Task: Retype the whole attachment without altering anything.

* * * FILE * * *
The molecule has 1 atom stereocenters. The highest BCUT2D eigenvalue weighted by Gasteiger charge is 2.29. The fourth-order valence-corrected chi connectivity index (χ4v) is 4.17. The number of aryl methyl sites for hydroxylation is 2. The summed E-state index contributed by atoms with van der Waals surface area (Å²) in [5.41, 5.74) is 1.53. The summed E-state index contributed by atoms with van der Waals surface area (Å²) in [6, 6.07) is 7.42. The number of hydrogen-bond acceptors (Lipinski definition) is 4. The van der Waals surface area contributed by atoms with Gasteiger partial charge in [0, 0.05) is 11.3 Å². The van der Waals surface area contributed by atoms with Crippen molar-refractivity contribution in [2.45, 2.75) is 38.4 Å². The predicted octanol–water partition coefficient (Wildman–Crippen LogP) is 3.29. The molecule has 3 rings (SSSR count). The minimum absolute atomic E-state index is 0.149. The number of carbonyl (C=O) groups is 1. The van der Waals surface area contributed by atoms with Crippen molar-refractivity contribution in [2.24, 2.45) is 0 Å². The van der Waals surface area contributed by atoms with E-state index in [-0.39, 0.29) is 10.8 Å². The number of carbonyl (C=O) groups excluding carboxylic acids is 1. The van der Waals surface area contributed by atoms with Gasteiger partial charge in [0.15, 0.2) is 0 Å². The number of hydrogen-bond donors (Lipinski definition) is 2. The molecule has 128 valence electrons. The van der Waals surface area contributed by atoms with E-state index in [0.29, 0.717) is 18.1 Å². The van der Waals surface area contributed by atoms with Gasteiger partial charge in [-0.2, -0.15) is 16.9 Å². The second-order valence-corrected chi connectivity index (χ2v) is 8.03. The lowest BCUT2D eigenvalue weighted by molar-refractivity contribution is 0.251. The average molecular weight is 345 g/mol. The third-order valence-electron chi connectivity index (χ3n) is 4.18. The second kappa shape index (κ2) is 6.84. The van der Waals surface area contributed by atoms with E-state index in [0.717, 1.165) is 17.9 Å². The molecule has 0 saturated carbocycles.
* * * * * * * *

The molecule has 1 atom stereocenters. The highest BCUT2D eigenvalue weighted by Gasteiger charge is 2.29. The fourth-order valence-corrected chi connectivity index (χ4v) is 4.17. The number of aryl methyl sites for hydroxylation is 2. The summed E-state index contributed by atoms with van der Waals surface area (Å²) in [5.41, 5.74) is 1.53. The summed E-state index contributed by atoms with van der Waals surface area (Å²) in [6, 6.07) is 7.42. The number of hydrogen-bond acceptors (Lipinski definition) is 4. The van der Waals surface area contributed by atoms with Gasteiger partial charge in [0, 0.05) is 11.3 Å². The van der Waals surface area contributed by atoms with Crippen molar-refractivity contribution in [2.45, 2.75) is 38.4 Å². The predicted octanol–water partition coefficient (Wildman–Crippen LogP) is 3.29. The molecule has 3 rings (SSSR count). The minimum absolute atomic E-state index is 0.149. The number of carbonyl (C=O) groups is 1. The van der Waals surface area contributed by atoms with Crippen molar-refractivity contribution in [2.24, 2.45) is 0 Å². The van der Waals surface area contributed by atoms with E-state index in [-0.39, 0.29) is 10.8 Å². The number of carbonyl (C=O) groups excluding carboxylic acids is 1. The van der Waals surface area contributed by atoms with Gasteiger partial charge in [0.15, 0.2) is 0 Å². The number of hydrogen-bond donors (Lipinski definition) is 2. The molecule has 128 valence electrons. The van der Waals surface area contributed by atoms with E-state index in [0.29, 0.717) is 18.1 Å². The van der Waals surface area contributed by atoms with Gasteiger partial charge in [-0.2, -0.15) is 16.9 Å². The second-order valence-corrected chi connectivity index (χ2v) is 8.03. The lowest BCUT2D eigenvalue weighted by molar-refractivity contribution is 0.251. The average molecular weight is 345 g/mol. The third-order valence-electron chi connectivity index (χ3n) is 4.18. The second kappa shape index (κ2) is 6.84. The van der Waals surface area contributed by atoms with E-state index in [0.717, 1.165) is 17.9 Å². The molecule has 0 saturated carbocycles.